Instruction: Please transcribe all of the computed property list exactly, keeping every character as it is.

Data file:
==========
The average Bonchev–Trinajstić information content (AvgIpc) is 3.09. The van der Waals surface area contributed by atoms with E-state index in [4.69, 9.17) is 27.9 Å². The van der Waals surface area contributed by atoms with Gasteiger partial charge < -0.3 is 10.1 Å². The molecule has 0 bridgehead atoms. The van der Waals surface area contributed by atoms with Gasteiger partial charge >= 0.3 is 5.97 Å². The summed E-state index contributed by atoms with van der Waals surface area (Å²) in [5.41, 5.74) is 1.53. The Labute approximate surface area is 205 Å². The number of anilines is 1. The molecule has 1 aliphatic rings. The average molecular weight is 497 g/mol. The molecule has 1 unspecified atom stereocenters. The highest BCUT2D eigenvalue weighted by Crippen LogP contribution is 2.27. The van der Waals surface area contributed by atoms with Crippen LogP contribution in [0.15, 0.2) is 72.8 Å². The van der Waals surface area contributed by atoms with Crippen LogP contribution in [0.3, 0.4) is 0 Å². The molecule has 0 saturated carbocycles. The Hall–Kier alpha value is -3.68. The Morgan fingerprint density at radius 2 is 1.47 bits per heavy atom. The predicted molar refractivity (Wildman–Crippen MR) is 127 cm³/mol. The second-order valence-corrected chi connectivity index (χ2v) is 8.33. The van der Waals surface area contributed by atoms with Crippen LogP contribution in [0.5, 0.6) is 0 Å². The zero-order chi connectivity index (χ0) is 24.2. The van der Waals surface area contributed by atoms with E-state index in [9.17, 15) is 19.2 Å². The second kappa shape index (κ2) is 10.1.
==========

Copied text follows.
The average Bonchev–Trinajstić information content (AvgIpc) is 3.09. The van der Waals surface area contributed by atoms with E-state index in [4.69, 9.17) is 27.9 Å². The van der Waals surface area contributed by atoms with Gasteiger partial charge < -0.3 is 10.1 Å². The molecule has 0 bridgehead atoms. The van der Waals surface area contributed by atoms with Gasteiger partial charge >= 0.3 is 5.97 Å². The summed E-state index contributed by atoms with van der Waals surface area (Å²) in [5.41, 5.74) is 1.53. The Labute approximate surface area is 205 Å². The number of anilines is 1. The molecule has 1 aliphatic rings. The average molecular weight is 497 g/mol. The molecule has 1 unspecified atom stereocenters. The highest BCUT2D eigenvalue weighted by Crippen LogP contribution is 2.27. The van der Waals surface area contributed by atoms with Crippen LogP contribution in [0.15, 0.2) is 72.8 Å². The van der Waals surface area contributed by atoms with Crippen LogP contribution in [0.3, 0.4) is 0 Å². The molecule has 0 saturated carbocycles. The Hall–Kier alpha value is -3.68. The Morgan fingerprint density at radius 2 is 1.47 bits per heavy atom. The predicted molar refractivity (Wildman–Crippen MR) is 127 cm³/mol. The second-order valence-corrected chi connectivity index (χ2v) is 8.33. The van der Waals surface area contributed by atoms with Crippen LogP contribution in [0.5, 0.6) is 0 Å². The zero-order chi connectivity index (χ0) is 24.2. The van der Waals surface area contributed by atoms with E-state index in [9.17, 15) is 19.2 Å². The second kappa shape index (κ2) is 10.1.